Researchers provide new insight into fate of Franklin Expedition

Synchrotron scientists conclude lead poisoning did not play a pivotal role in the deaths of crew members on the Franklin Expedition.

(Left to right) Sanjukta Choudhury (U of S), David Cooper (U of S), and Brian Bewer (CLS) at CLS's BMIT beamline.

Synchrotron studies of bone and teeth have led a multi-institution team of scientists to conclude that lead poisoning did not play a pivotal role in the deaths of crew members of the ill-fated Franklin Expedition of 1845, says a paper published today in the journal PLOS ONE.

“Our findings don’t mean the crew members weren’t exposed to high levels of lead, and they don’t mean the sailors weren’t impacted. But our findings don’t lend support to massive and sustained lead poisoning that would have compromised them any more than any sailor of that era would have been compromised,” said David Cooper of the University of Saskatchewan, an author of the paper.

Data collected by the team don’t support the theory that compromised physical and/or neurological health resulting from lead poisoning prompted the stranded sailors’ fatal march southward in April 1848 to try to reach a Hudson Bay Company post, said Cooper, Canada Research Chair in Synchrotron Bone Imaging in the Department of Anatomy, Physiology and Pharmacology at the U of S College of Medicine,

That theory arose from previous analyses of bone, hair and soft tissue samples from the frozen bodies of the sailors, which had found they had high levels of lead in their tissue.

(Left to right) David Cooper (U of S), Brian Bewer (CLS), and Sanjukta Choudhury (U of S) at the CLS.

The 11-member team includes Treena Swanston, who was a post-doctoral fellow on Cooper’s team at the U of S when the research began and is currently an assistant professor at MacEwan University. She is lead author of the paper.

Team members investigated three hypotheses before reaching their conclusion, which is bound to add fuel to public and academic discussions that have been simmering since the discovery of the wrecks of the Franklin expedition ships, HMS Terror in 2016 and HMS Erebus in 2014:

  • If elevated lead levels were experienced by crew members during the expedition, those who survived longer (their bodies were found on King William Island in the Arctic) would have more extensively distributed lead in their bones than those who died earlier on Beechey Island, where they spent the first winter.
  • There would be elevated levels of lead in skeletal tissues formed near the time of death of sailors than in older tissue.
  • If lead exposure played a key role in the failure of the expedition, the bone samples of the Franklin crew would show more extensive absorption of lead than the bones of British sailors of the same period who are buried in the Royal Navy cemetery in Antigua, West Indies.

Cooper said data were gathered using the Advanced Photon Source (APS) in Illinois, thanks to the partnership between APS and the Canadian Light Source synchrotron, which belongs to the U of S. The data showed that bones gathered at the Arctic sites of Beechey and King  William islands contained similar extensive distributions of lead, implying exposure long before the expedition.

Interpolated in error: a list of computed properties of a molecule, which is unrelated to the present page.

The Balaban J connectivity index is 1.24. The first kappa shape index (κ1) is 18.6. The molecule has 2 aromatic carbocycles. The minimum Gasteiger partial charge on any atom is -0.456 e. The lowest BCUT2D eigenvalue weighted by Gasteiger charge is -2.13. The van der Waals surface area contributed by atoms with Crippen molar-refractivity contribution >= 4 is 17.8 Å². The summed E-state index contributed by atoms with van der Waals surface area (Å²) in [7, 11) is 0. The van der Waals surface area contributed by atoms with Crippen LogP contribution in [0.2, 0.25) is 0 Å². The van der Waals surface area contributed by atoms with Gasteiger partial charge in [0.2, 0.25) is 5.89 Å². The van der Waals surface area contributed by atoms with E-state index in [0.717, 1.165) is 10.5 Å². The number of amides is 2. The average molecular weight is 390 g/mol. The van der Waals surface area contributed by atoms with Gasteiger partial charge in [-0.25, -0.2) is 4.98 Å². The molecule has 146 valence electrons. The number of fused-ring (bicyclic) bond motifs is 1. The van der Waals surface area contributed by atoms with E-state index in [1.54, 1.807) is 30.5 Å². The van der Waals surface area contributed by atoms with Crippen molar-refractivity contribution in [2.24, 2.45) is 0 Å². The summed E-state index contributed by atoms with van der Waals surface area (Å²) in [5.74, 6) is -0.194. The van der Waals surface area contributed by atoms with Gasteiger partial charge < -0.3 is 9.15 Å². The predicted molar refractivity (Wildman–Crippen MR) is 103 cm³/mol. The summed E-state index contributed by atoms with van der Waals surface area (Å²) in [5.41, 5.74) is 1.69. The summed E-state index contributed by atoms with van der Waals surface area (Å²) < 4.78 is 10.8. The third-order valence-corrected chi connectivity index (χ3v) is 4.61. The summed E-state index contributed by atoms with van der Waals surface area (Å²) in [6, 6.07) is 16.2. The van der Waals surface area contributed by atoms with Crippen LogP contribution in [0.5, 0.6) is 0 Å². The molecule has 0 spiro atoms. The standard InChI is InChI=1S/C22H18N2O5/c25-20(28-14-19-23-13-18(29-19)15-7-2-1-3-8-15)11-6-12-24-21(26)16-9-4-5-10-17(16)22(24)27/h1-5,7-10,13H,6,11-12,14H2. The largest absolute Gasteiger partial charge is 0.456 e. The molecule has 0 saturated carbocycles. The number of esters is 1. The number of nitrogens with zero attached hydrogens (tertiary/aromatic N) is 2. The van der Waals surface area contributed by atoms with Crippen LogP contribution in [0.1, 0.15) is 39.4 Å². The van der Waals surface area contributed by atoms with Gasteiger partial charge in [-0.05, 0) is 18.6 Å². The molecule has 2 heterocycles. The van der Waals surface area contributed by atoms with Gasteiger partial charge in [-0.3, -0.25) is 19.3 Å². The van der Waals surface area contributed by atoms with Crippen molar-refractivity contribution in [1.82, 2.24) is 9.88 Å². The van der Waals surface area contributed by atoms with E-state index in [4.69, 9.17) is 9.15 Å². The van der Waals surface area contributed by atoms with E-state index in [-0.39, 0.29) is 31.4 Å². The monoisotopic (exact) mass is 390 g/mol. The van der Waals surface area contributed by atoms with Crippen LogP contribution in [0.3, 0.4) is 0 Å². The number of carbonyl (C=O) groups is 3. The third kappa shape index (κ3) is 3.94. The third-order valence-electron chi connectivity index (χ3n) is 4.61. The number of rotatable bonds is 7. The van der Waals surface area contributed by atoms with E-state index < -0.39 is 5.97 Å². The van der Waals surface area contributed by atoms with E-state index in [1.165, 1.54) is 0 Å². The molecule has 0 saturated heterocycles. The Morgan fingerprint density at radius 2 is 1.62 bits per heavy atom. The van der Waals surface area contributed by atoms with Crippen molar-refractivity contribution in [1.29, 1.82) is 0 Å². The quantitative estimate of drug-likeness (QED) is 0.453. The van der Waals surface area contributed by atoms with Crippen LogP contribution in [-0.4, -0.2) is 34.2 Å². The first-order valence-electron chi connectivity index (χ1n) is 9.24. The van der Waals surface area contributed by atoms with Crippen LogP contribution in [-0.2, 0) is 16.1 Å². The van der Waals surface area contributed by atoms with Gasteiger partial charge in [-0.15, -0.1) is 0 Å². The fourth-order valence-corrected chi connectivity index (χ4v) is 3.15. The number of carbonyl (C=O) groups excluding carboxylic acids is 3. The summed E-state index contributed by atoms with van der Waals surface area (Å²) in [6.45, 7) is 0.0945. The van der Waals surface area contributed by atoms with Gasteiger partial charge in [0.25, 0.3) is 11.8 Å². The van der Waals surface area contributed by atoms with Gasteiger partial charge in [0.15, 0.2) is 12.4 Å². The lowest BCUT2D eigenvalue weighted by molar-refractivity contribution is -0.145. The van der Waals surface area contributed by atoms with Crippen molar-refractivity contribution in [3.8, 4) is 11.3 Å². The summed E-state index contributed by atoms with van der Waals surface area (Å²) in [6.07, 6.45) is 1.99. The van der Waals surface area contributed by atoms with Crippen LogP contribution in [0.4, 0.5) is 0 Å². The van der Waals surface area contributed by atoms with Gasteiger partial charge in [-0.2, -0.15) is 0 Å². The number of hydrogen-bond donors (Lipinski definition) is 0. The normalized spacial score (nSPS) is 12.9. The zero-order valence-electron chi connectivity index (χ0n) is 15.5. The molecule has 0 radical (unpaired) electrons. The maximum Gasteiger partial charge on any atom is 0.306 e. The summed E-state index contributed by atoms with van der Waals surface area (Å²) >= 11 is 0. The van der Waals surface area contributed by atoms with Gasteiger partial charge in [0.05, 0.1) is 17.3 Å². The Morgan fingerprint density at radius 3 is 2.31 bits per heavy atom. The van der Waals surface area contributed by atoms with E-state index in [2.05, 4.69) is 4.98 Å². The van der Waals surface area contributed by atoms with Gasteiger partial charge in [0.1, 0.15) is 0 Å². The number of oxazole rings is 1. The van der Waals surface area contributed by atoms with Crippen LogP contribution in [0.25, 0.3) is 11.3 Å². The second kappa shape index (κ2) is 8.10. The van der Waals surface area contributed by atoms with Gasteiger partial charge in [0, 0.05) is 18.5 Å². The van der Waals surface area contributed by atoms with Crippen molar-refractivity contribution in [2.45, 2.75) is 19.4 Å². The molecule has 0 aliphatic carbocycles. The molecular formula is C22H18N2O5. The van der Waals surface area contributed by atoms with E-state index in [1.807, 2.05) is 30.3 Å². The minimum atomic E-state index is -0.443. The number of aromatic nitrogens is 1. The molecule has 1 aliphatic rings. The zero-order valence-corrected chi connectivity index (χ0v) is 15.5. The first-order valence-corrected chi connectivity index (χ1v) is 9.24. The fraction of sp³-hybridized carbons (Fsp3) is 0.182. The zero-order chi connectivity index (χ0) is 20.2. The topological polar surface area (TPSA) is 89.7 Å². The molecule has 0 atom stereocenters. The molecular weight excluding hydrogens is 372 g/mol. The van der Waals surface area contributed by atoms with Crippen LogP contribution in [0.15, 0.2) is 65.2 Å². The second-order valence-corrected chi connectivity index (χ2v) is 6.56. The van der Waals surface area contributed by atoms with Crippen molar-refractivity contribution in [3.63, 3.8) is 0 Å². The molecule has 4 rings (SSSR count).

While there was some evidence of lead exposure close to the sailors’ death, there was no consistent evidence of a marked elevation. Finally, the comparative analysis with the Antigua samples didn’t support the hypothesis that the lead distribution within the Franklin sailors was unusual for the time period.

“Taken altogether, our microstructural results do not support the conclusion that lead played a pivotal role in the loss of Franklin and his crew,” says the paper.

The research project was a team effort, Cooper said.

The project got its start when Cooper arrived at the U of S in 2007 and began doing research at the CLS, collecting data on the distribution of elements in bone. He reconnected with former graduate school colleague Tamara Varney, who was at Lakehead University researching British naval sites in the Caribbean.

Varney was wondering if rum-related lead poisoning had affected the sailors. She and Cooper partnered with Ian Coulthard, a senior scientist at CLS. Swanston joined Cooper’s team as a post-doctoral fellow and the group expanded from there.

“So we had an interdisciplinary group of scientists interested in the question of lead poisoning in the historical past, expertise and analytical technology available through the CLS, and a community of researchers in Canada that had access to remains from the Franklin expedition. This was a great partnership which highlights the benefits of collaborative research in Canada focused around the CLS,” said Cooper.

The team members are: Swanston, Cooper, Coulthard, Varney, Sanjukta Choudhury (U of S), Brian Bewer (CLS), Anne Keenleyside (Trent University), Madalena Kozachuk, Ronald Martin and Andrew Nelson (Western University), Douglas Stenton (University of Waterloo).   

The research was funded through Social Sciences and Humanities Research Council grants led by Varney, Cooper’s Canada Research Chair, and Swanston’s CIHR Training Grant in Health Research Using Synchrotron Techniques (CIHR-THRUST) when she was at the U of S.


For more information, contact:

Victoria Schramm
Communications Coordinator
Canadian Light Source